Iran’s Foreign Minister Hossein Amir-Abdollahian, left, and his Saudi counterpart Faisal bin Farhan hold a joint news conference in Riyadh, Saudi Arabia, Aug. 17, 2023.

Iran’s Foreign Minister Hossein Amir-Abdollahian, left, and his Saudi counterpart Faisal bin Farhan hold a joint news conference in Riyadh, Saudi Arabia, Aug. 17, 2023. (Fayez Nureldine, AFP/Getty Images/TNS)

(Tribune News Service) — It has been as unsurprising as it is grotesque to see Iran’s leaders applaud Hamas’ “victory” even as evidence of atrocities against Israeli women and children mounts. From here on, the outlook becomes much more complicated for Tehran, but so too for Israel and the U.S. We still don’t know exactly what role Iran played in Saturday’s attack on Israel by Hamas, but there’s growing evidence that Tehran’s client at least asked permission, and that means Israeli and U.S. policymakers will have to factor it into their responses.

Iran is no longer as isolated or vulnerable as it once was. The war in Ukraine has shuffled geopolitical alignments and, as a result, possibly for the first time since the 1979 revolution, Tehran can count on powerful friends to give it at least diplomatic protection. Its role in providing Moscow with attack drones for its invasion of Ukraine has ensured that.

Andrey Gurulyov, a former Russian military commander and now member of parliament for the ruling United Russia party, said on his Telegram channel Monday: “We and China will not allow the adoption of an anti-Iranian resolution in the UN Security Council.” Gurulyov isn’t in the Kremlin, so he doesn’t make the decisions, but it’s unlikely he’s wide of the mark. A China-brokered agreement to restore Tehran’s relations with Saudi Arabia has also helped to stabilize that relationship.

The importance of Iran’s oil supply to suppressing prices on the global market, and its potential to disrupt much larger flows through the Strait of Hormuz also offer a measure of leverage, if not protection.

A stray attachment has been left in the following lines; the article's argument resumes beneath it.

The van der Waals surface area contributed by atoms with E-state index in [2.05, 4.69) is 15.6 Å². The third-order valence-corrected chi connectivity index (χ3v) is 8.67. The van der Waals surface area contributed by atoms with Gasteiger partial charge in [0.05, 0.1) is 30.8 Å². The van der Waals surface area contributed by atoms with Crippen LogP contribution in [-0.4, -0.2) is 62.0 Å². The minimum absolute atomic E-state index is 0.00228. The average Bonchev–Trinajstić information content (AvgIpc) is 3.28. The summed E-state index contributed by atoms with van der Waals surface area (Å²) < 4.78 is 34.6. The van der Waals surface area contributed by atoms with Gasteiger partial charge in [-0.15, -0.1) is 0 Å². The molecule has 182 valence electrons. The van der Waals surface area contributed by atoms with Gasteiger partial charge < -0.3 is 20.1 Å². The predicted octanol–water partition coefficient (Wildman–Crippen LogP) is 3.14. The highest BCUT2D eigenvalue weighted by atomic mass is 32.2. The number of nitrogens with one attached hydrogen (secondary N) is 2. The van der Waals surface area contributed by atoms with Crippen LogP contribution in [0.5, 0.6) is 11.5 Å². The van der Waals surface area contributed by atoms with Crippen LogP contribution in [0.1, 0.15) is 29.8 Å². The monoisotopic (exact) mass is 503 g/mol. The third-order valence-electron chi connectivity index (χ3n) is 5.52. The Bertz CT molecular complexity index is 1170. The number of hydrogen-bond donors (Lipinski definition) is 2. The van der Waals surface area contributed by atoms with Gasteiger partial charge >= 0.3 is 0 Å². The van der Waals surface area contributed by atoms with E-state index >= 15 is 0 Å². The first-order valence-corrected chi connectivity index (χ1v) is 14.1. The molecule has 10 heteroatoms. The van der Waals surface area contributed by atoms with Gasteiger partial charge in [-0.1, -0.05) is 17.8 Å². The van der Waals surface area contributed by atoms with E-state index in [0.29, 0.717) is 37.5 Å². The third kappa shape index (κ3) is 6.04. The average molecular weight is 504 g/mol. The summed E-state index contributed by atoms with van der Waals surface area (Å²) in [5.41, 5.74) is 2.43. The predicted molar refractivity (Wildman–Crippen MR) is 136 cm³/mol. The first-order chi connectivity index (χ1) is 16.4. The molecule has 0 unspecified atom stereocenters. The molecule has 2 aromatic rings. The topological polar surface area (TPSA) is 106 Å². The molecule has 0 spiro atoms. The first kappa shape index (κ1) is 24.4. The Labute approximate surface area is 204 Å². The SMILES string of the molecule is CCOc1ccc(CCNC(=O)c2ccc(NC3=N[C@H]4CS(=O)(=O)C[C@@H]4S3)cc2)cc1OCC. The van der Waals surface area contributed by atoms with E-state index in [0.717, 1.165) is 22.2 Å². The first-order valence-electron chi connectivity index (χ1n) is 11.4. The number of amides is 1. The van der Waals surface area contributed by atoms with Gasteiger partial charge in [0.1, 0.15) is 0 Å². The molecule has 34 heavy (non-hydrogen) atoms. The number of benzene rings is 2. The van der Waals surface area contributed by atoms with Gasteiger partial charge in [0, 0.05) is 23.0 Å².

At the same time, as many have said already, the process of normalizing relations between Israel and the Arab world had been making progress since the 2020 U.S.-brokered Abraham accords. A deal adding Saudi Arabia was on the table, even as Israel embarked on a no-concessions policy in dealing with Palestinians living in Gaza and the West Bank. All that hit a wall on Saturday — a clear win for Iran.

For Hamas and Iran’s clerical leadership, both dedicated to eradication of Israel, the Jewish state’s regional normalization had been humiliating and called in question their purpose — either as a self-styled strike force for the Palestinian cause or as a revolutionary Islamic Republic. The Hamas attack is precisely the kind of ostentatiously disruptive operation Iran has wanted to see for years, and offers a welcome distraction from its many internal problems.

The 1979 revolution is today a gerontocracy. Its battle cries of “Death to Israel’’ and “Death to America’’ no longer resonate with the growing majority of the population that has only known rule by an Islamist dictatorship it despises. Decades of U.S. and then European sanctions have failed to force a change of regime behavior, but they have stunted the development of a potentially vibrant economy.